The alternative school of thought I am trying to introduce has a lot of similarities to the methods of lean manufacturing and could be labelled as lean product development (LPD). However, there are several challenges affecting this new paradigm. These challenges force us to go far beyond the ideas of lean manufacturing, to do this; we must be more innovative and sensitive to the needs of the product consumers and process economics.
Today, product development has a tightly knit circleof tradition around it. The developers would rather not change certain procedures or the lack of them.They would prefer to run the show barely under management radar as illustrated above. It has become a system of sorts really difficult to break away from. Sometimes, tradition absolutely stinks as it can affect progression in the worst possible way.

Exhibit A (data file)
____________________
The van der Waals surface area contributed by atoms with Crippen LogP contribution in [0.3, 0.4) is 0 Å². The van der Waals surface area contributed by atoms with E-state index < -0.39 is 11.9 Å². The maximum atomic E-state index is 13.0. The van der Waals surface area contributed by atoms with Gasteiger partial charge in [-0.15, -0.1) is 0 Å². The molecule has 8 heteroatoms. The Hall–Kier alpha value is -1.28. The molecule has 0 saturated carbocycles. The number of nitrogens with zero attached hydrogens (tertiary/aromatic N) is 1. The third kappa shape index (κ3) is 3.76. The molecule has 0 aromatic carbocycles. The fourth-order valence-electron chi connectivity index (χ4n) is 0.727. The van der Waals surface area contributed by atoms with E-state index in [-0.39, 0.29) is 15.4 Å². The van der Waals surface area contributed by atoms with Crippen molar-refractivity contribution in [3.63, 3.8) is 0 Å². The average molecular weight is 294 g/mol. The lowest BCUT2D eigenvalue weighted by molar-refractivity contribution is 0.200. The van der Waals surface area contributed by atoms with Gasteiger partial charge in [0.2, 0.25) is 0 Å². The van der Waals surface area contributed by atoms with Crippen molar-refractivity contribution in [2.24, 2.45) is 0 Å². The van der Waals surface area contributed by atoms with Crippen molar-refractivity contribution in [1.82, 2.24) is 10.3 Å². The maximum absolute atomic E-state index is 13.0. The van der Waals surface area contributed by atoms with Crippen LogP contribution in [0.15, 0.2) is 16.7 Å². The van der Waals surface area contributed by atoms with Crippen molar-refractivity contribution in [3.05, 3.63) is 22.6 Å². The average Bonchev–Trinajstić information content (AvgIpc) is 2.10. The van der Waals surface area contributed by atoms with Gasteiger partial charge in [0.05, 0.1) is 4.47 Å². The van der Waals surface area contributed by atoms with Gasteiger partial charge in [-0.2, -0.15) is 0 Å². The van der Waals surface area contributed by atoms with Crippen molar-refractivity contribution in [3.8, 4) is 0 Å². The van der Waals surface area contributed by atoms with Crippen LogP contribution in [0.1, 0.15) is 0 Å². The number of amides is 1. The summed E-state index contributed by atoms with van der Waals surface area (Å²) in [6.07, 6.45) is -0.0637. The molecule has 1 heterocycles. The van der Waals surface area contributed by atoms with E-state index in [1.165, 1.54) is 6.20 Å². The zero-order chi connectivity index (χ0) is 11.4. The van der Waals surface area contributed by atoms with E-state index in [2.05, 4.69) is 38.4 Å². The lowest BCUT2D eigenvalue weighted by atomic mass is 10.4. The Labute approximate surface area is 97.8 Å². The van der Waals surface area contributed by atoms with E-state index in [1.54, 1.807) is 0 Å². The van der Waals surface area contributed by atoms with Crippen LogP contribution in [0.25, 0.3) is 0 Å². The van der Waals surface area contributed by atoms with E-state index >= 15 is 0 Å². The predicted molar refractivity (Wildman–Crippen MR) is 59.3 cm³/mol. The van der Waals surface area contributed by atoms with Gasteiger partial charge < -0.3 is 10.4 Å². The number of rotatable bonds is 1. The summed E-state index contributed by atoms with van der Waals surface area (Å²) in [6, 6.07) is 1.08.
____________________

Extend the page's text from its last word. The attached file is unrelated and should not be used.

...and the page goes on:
If we combine the belief that efficiency is good, withblindness to queues, we will load our development process to a point where capacity can be properly utilized.
Let’s take another example; if we combine the belief that variability is bad with the failure to correctly quantify economics, we will be able to minimize variability by sacrificing otherunquanitified economic goals. This way, we will be able to create risk-averse development processes that will help us get it right the very first time.